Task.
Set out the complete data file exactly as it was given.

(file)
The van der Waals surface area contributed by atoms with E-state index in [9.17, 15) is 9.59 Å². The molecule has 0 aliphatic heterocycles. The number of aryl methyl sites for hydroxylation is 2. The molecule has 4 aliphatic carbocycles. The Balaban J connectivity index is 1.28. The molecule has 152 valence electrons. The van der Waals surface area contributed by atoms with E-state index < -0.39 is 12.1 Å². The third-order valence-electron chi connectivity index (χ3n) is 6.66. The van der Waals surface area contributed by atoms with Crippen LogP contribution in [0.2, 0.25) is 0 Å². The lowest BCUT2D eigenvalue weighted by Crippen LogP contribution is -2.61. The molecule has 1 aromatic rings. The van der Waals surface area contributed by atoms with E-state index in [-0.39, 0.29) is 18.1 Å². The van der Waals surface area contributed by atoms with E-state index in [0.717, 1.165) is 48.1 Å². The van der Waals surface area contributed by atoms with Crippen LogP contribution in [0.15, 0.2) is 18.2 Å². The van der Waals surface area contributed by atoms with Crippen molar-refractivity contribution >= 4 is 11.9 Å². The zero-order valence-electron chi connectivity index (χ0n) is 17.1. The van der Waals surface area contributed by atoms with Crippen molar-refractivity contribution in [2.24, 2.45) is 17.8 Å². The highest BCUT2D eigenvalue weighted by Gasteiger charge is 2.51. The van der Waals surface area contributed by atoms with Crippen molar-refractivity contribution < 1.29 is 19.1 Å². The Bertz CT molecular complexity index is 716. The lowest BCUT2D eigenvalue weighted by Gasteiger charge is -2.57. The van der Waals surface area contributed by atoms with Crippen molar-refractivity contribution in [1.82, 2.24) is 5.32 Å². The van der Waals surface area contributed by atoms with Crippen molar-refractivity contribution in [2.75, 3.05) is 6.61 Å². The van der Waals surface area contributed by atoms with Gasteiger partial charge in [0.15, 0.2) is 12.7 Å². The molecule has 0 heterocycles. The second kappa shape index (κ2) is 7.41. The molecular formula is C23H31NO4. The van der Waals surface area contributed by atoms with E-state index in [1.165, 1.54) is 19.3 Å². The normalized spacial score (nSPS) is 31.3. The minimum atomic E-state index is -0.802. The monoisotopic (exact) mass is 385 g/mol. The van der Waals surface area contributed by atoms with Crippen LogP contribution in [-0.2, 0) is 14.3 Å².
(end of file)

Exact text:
The van der Waals surface area contributed by atoms with E-state index in [9.17, 15) is 9.59 Å². The molecule has 0 aliphatic heterocycles. The number of aryl methyl sites for hydroxylation is 2. The molecule has 4 aliphatic carbocycles. The Balaban J connectivity index is 1.28. The molecule has 152 valence electrons. The van der Waals surface area contributed by atoms with E-state index < -0.39 is 12.1 Å². The third-order valence-electron chi connectivity index (χ3n) is 6.66. The van der Waals surface area contributed by atoms with Crippen LogP contribution in [0.2, 0.25) is 0 Å². The lowest BCUT2D eigenvalue weighted by Crippen LogP contribution is -2.61. The molecule has 1 aromatic rings. The van der Waals surface area contributed by atoms with E-state index in [-0.39, 0.29) is 18.1 Å². The van der Waals surface area contributed by atoms with E-state index in [0.717, 1.165) is 48.1 Å². The van der Waals surface area contributed by atoms with Crippen LogP contribution in [0.15, 0.2) is 18.2 Å². The van der Waals surface area contributed by atoms with Crippen molar-refractivity contribution >= 4 is 11.9 Å². The zero-order valence-electron chi connectivity index (χ0n) is 17.1. The van der Waals surface area contributed by atoms with Crippen molar-refractivity contribution in [2.24, 2.45) is 17.8 Å². The highest BCUT2D eigenvalue weighted by Gasteiger charge is 2.51. The van der Waals surface area contributed by atoms with Crippen molar-refractivity contribution < 1.29 is 19.1 Å². The Bertz CT molecular complexity index is 716. The lowest BCUT2D eigenvalue weighted by Gasteiger charge is -2.57. The van der Waals surface area contributed by atoms with Crippen molar-refractivity contribution in [1.82, 2.24) is 5.32 Å². The van der Waals surface area contributed by atoms with Crippen molar-refractivity contribution in [2.75, 3.05) is 6.61 Å². The van der Waals surface area contributed by atoms with Gasteiger partial charge in [0.15, 0.2) is 12.7 Å². The molecule has 0 heterocycles. The second kappa shape index (κ2) is 7.41. The molecular formula is C23H31NO4. The van der Waals surface area contributed by atoms with E-state index in [1.165, 1.54) is 19.3 Å². The normalized spacial score (nSPS) is 31.3. The minimum atomic E-state index is -0.802. The monoisotopic (exact) mass is 385 g/mol. The van der Waals surface area contributed by atoms with Crippen LogP contribution in [-0.2, 0) is 14.3 Å².